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Consumers and businesses are more aware than ever of the dangers of unauthorized access to data stored in cloud services and on-premises IT systems. With on-premises systems, an easy way to ensure no one outside the organization can access data is to not publish it to the Internet. However, cloud-based services such as Office 365 are accessible from the Internet, and some of the key benefits include allowing access from anywhere. Those factors make it more difficult to guarantee security.
If you want to give end users access to systems from anywhere, Azure Multi-Factor Authentication (MFA) services are worth looking into. Multifactor authentication means that, in addition to your normal password, you must provide another credential to which only you have access. This was traditionally a dedicated token, but now it's often a code received via text message or an app installed on a mobile device.
Azure MFA is included for free in Office 365; admins can protect other services with the addition of Azure AD Premium, including on-premises systems.
This tip looks at how to enable Office 365 multifactor authentication, and walks through the setup and access process. It also explores the Azure MFA server for on-premises applications and shows how, when used with Web Application Proxy, it can require external users to use multifactor authentication for sign-in.
Enable Office 365 multifactor authentication
To enable multifactor authentication, log in to the Office 365 portal and navigate to Users > Active Users. Then select Set up within Set Multi-Factor Authentication requirements (Figure 1).
You'll be redirected to the Office 365-branded Azure Active Directory MFA page. Select the users who need MFA and then choose Enable (Figure 2).
That's all an admin needs to do, but those users will need to log in to an Office 365 service with a Web browser or visit the MFA setup page.
User setup and configuration
During the next login for cloud IDs and Active Directory Federation Services (ADFS) IDs, users will see the message: "Your admin has required that you set up this account for additional security verification." Users will be prompted to choose Set it up now and continue with MFA setup.
Users will then be presented with three options for the second way to prove who they are at each login -- a mobile phone text message or a call to an office phone or a mobile app. For this example, choose Mobile App from the list.
After choosing the mobile app method, download the Azure MFA application for Android, Windows Phone or iPhone; the app is named PhoneFactor in each platform's app store. After launching the app, users will be prompted to Scan Barcode and link the app to the QR code shown on the MFA setup page (Figure 3).
After configuring the app, users need to generate something called app passwords. Because the desktop versions of Outlook and Lync don't support MFA, we generate a secure code that can only be entered into the app. Users will choose Generate App Password and note the secure code ready to enter when prompted by the desktop client.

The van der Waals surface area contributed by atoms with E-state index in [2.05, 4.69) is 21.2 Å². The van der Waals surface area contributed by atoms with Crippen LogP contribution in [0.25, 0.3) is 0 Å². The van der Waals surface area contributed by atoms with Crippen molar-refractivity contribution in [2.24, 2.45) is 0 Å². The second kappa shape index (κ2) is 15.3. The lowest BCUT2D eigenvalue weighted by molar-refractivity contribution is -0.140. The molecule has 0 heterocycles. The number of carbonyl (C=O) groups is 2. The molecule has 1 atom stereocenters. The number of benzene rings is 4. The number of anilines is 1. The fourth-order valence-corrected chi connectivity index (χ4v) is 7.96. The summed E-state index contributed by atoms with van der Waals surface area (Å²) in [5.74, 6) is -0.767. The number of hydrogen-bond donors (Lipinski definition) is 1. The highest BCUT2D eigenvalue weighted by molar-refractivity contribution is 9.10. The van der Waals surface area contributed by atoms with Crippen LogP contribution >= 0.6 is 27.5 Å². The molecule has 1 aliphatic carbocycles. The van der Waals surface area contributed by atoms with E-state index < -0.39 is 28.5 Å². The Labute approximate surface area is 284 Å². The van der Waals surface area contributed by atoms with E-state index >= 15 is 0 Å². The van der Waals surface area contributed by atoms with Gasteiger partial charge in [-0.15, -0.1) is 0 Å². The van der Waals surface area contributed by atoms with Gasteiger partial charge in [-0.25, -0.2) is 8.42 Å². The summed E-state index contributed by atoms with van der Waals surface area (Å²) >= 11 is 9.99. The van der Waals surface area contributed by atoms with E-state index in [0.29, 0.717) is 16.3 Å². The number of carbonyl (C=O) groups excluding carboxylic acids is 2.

At sign-in from now on, users will need their second factor for authentication; in our case, this is the mobile phone. Login begins by signing in with a username and password. Then, users will be informed they need to perform another step. For SMS or phone call verification, they'll need to enter a code. If they chose to use the app, they will be informed that a push notification has been sent to the device (Figure 4).
An alert will then show on the device, and once users select it, it will launch the Azure MFA app. Users will then see three prompts: confirm that it's a valid request, cancel, or report the operation as fraudulent to Microsoft (Figure 5).
Setting up Office 365 is easy and it works with almost any phone users have access to. The only caveat is the app passwords; however, Microsoft may make desktop Office apps fully compatible with this service.
Extend functionality to on-premises apps
If you purchase the add-on Azure AD Premium service, you can immediately extend the usage of the cloud-based Azure MFA to other services that use Azure login credentials, such as Azure Remote App.
As an admin, you can also install the Azure Multi-Factor Authentication server, an on-premises application that links to Azure in the cloud and extends the functionality to on-premises applications, including ones that use ADFS, IIS and Radius servers. Although the full installation process is too deep for this article, we'll quickly demonstrate how simple it is to protect Web-based applications.
After installing the MFA server, you can protect a number of applications. For this example, we'll protect ADFS and use the MFA server's built-in package to install the ADFS adapter (Figure 6).
Open the ADFS Management Console to see WindowsAzureMultiFactorAuthentication listed in the global settings within Authentication Policies.
If we enable it globally and have Office 365 using ADFS, it will cause issues. But we can enable it for Exchange Outlook Web App published through Web Application Proxy by selecting the Exchange relying trust within Authentication Policies > Per Relying Party Trust (Figure 7).
Select who needs to use MFA, such as External users. This will prompt only users accessing OWA externally though Web Application Proxy.
This requires no configuration within Exchange and could be extended to any application published externally using Web Application Proxy's pre-authentication features. Another example is to pre-authenticate access to radius-compliant services like VPN or Remote Desktop Gateway.
About the author:
Steve Goodman is an Exchange MVP and works as a technical architect for one of the U.K.'s leading Microsoft Gold partners. Goodman has worked extensively with Microsoft Exchange since version 5.5 and with Office 365 since its origins in Exchange Labs and Live@EDU.